Michael Dell's tough road ahead
Arranging a $24.4 billion buyout of his company is the easy part. There's also a declining PC industry and a fiercely competitive device market to contend with.
As head of a private company, Michael Dell will have the opportunity to tinker with his business model away from the prying eyes of Wall Street. Success, though, is not a given. The Round Rock, Texas, company was built on the personal computer, a business that has been eroding for years.
To make matters worse, Dell has been unable to regain the top spot in the PC market that it lost in 2006 to Hewlett-Packard (HPQ). In fact, as Engadget noted, Dell's position continues to worsen. Dell held 10.5% of the market in the third quarter, trailing Lenovo and HP.
Unfortunately, PCs still account for about half of Dell's business, and the company's efforts to expand its offerings have not gone well. For instance, Dell's Streak 7 tablet generated few sales and got awful reviews. Dell quit the smartphone business last year after lackluster results. The company's customer service problems have also been well documented by the press for years.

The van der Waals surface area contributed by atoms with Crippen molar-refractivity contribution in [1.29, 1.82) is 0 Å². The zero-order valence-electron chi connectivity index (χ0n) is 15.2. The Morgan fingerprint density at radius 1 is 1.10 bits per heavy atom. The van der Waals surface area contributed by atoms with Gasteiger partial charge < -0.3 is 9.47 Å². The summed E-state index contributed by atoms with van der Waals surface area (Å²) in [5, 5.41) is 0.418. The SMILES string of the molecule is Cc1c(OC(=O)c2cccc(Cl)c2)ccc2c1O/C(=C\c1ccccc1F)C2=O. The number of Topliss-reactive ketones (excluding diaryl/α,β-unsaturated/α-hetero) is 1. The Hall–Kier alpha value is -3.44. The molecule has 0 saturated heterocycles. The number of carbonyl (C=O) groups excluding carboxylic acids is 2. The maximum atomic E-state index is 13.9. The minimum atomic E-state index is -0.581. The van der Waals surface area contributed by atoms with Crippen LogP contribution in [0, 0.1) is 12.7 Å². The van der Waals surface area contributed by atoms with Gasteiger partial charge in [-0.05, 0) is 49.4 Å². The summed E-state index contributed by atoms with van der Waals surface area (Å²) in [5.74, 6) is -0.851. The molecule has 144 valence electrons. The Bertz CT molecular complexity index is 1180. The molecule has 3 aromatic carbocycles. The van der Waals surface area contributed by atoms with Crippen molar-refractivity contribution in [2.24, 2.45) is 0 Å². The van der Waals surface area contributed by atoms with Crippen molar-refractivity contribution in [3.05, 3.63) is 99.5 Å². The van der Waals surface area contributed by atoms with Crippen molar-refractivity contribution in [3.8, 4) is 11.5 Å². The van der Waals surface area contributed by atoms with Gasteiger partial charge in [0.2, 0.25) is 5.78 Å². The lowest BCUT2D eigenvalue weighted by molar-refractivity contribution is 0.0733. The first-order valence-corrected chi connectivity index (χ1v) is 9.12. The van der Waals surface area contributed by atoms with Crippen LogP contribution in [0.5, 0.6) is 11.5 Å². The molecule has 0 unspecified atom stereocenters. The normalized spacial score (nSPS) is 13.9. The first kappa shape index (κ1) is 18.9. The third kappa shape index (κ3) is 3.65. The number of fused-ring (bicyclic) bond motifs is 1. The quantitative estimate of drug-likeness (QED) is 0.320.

Michael Dell has joined forces with Silver Lake Management to take the company private. He's going to contribute his 14% stake in Dell toward the deal along with additional cash, according to news reports. In the press release announcing the deal, he said, "I believe this transaction will open an exciting new chapter for Dell, our customers and team members."
Sounds familiar, no?
HP reportedly is mocking Dell's plan, arguing that it creates uncertainty for its customers. But HP is in the same boat as Dell in many ways, and CEO Meg Whitman may one day have to follow her rival out of the public markets.
--Jonathan Berr does not own shares of the listed stocks. Follow him on Twitter @jdberr.
More on moneyNOW
Copyright © 2014 Microsoft. All rights reserved.
[BRIEFING.COM] The headlines generally favored Tuesday being another good day for the stock market. Instead, it was just a mixed day with modest point changes on either side of the unchanged mark for the major indices.
For the most part, the stock market was a sideshow. The main trading events were seen in the commodity and Treasury markets, both of which saw some decent-sized losses within their respective complex.
Dollar strength was at the heart of the weakness in ... More
More Market News
The S&P 500 manages to keep a deathgrip on 2,000, but key areas of the market are already buckling under pressure.
MUST-SEE ON MSN
A charcuterie master shares his process for cold-smoking meat at home.
- Jetpacks about to go mainstream
- Weird things covered by home insurance
- Bing: 70 percent of adults report 'digital eye strain'